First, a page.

How The Challenger Explosion Changed How We Think About The Space Program


Getty Image

Thirty years ago, the space shuttle Challenger exploded over the Atlantic Ocean just 73 seconds after launching. All seven crew members were killed instantly on live television; the view of the space program altered forever less than 20 years after the moon landing, its most triumphant and unifying televised moment.

In an age that predates cell phones and social media, it’s estimated that more than 85 percent of the U.S. had heard about the explosion within an hour of it happening. The significance of this rapid spread of information speaks to the shell-shocked reactions of those who watched the launch. Indeed, the loss of the Challenger was one of those rare, historic moments where everyone remembers exactly where they were when the explosion happened.

Subscribe to UPROXX

Prior to the explosion, 1986 was slated to be the Year of the Shuttle, with NASA scheduling launches almost monthly. However, NASA’s hectic schedule led to scores of technical oversights, as well as “go fever,” a term first coined after the Apollo disaster of 1967, referring to a kind of fast-paced, end-game only methodology where deadlines seemingly mattered more than safety.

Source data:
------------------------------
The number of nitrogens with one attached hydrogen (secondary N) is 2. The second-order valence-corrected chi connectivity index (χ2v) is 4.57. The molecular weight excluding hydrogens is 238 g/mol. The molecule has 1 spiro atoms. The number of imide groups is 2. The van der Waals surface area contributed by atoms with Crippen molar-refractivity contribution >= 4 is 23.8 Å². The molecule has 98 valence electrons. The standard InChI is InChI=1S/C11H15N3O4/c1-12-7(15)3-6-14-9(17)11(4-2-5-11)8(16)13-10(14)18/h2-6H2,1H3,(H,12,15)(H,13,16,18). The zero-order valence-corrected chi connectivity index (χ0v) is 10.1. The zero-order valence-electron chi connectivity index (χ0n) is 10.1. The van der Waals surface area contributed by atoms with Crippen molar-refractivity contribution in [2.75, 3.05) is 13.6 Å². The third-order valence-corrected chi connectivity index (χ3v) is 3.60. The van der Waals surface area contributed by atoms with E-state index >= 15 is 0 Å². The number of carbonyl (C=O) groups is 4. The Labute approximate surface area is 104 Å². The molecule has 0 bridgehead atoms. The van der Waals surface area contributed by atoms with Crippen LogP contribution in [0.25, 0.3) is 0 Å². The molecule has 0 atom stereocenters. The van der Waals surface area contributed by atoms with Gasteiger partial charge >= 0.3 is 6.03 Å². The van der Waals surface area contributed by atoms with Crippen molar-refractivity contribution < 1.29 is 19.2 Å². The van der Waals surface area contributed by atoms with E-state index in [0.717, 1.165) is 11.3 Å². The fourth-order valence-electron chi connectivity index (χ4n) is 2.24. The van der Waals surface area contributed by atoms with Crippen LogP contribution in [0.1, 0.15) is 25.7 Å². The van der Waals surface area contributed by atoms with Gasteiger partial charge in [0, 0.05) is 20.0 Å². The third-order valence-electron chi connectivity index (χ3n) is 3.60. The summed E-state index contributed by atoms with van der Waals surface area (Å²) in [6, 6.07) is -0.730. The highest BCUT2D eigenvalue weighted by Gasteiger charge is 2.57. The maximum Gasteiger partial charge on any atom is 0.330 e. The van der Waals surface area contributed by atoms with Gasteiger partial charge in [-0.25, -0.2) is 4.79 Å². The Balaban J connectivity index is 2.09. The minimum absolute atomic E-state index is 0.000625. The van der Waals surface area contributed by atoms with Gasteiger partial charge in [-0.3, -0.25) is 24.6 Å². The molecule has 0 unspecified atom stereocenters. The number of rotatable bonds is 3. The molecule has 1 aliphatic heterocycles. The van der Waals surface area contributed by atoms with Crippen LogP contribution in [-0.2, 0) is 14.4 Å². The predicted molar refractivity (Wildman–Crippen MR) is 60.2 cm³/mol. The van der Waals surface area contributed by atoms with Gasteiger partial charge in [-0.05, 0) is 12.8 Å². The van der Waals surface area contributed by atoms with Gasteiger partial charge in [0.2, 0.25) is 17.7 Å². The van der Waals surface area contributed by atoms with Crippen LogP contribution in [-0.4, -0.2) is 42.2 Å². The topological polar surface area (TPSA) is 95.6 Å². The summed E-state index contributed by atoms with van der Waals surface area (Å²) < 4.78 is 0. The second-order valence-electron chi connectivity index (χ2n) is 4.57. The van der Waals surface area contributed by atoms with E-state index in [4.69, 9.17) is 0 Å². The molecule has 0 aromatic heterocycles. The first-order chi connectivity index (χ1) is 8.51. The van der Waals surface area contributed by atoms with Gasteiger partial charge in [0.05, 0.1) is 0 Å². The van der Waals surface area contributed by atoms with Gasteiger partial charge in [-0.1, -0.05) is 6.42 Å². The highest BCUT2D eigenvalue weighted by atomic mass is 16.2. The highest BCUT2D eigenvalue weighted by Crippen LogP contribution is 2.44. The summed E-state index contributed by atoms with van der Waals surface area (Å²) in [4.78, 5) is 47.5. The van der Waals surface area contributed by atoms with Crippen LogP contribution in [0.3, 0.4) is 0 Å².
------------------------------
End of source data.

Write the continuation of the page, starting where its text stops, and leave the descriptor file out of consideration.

Around The Web


How Learning To Play ‘Magic: The Gathering’ Changed My Life

When The Donald Trump Circus Comes To Your Small Town

25 Years Of ‘What About Bob?,’ An Ensemble Masterpiece Disguised As A Bill Murray Vehicle

‘Potato Chip’: The Behind-The-Scenes Story Of The Weirdest ‘SNL’ Sketch Ever

A Beginning Filmmaker’s Guide To Traveling The World Via Film Festivals

Sailing Across An Ocean Will Change Your Life — Here’s What To Know Before You Go

This 28-Year-Old Master Craftsman Has A Knack For Carving Out Works Of Art

By: 05.11.16

Meat Pies And Pubs: Experiencing The Insanity Of A Premier League Match

You’ll Tell Your Grandkids About Steph Curry’s Historic And Unforgettable Performance In Game 4

The Story Of Frybread — From Cheap Staple To Cultural Touchstone

A Fact-Soaked Odyssey Through Kentucky’s Bourbon Country

This Woman Is Fighting The Stigma Of Sex Work In America In Hopes Of Getting Her Child Back

‘We Went To The Moon In 1969’: How The ‘Even Stevens’ Musical Episode Changed The Disney Channel Forever

Is There More To The Adam Walsh Story?

‘Rad’ Star Bill Allen Looks Back On Helltrack And That Iconic BMX Prom Scene, 30 Years Later

A Firsthand Account Of The Earthquakes In Ecuador And The Aftermath

By: 04.21.16

A Look Inside The Final Days Of Extreme Championship Wrestling, 15 Years Later

‘Parking Lot Puddles’ — One Man’s Fight With Addiction